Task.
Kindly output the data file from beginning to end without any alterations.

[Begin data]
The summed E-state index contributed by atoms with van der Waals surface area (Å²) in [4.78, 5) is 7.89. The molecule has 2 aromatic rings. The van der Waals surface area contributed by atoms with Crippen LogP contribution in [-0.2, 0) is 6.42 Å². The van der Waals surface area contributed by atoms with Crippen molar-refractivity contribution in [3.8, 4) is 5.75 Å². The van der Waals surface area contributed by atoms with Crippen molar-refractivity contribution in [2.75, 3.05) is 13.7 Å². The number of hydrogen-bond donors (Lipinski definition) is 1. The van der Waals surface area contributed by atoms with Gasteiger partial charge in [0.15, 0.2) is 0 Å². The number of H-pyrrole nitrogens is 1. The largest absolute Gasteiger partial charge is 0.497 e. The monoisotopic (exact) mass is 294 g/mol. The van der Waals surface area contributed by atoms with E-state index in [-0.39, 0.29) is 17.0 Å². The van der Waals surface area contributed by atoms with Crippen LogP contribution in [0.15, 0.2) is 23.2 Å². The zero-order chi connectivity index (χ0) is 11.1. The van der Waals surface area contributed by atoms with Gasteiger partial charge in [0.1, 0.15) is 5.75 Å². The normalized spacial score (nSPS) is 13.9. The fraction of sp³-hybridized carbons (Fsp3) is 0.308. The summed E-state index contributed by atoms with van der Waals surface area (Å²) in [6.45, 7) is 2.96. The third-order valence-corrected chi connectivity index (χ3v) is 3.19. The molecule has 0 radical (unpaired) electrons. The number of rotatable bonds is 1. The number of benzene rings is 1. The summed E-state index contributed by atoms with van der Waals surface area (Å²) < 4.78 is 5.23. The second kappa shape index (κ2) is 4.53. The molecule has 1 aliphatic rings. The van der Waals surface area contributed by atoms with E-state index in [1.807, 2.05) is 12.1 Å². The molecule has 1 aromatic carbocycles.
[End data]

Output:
The summed E-state index contributed by atoms with van der Waals surface area (Å²) in [4.78, 5) is 7.89. The molecule has 2 aromatic rings. The van der Waals surface area contributed by atoms with Crippen LogP contribution in [-0.2, 0) is 6.42 Å². The van der Waals surface area contributed by atoms with Crippen molar-refractivity contribution in [3.8, 4) is 5.75 Å². The van der Waals surface area contributed by atoms with Crippen molar-refractivity contribution in [2.75, 3.05) is 13.7 Å². The number of hydrogen-bond donors (Lipinski definition) is 1. The van der Waals surface area contributed by atoms with Gasteiger partial charge in [0.15, 0.2) is 0 Å². The number of H-pyrrole nitrogens is 1. The largest absolute Gasteiger partial charge is 0.497 e. The monoisotopic (exact) mass is 294 g/mol. The van der Waals surface area contributed by atoms with E-state index in [-0.39, 0.29) is 17.0 Å². The van der Waals surface area contributed by atoms with Crippen LogP contribution in [0.15, 0.2) is 23.2 Å². The zero-order chi connectivity index (χ0) is 11.1. The van der Waals surface area contributed by atoms with Gasteiger partial charge in [0.1, 0.15) is 5.75 Å². The normalized spacial score (nSPS) is 13.9. The fraction of sp³-hybridized carbons (Fsp3) is 0.308. The summed E-state index contributed by atoms with van der Waals surface area (Å²) in [6.45, 7) is 2.96. The third-order valence-corrected chi connectivity index (χ3v) is 3.19. The molecule has 0 radical (unpaired) electrons. The number of rotatable bonds is 1. The number of benzene rings is 1. The summed E-state index contributed by atoms with van der Waals surface area (Å²) < 4.78 is 5.23. The second kappa shape index (κ2) is 4.53. The molecule has 1 aliphatic rings. The van der Waals surface area contributed by atoms with E-state index in [1.807, 2.05) is 12.1 Å². The molecule has 1 aromatic carbocycles.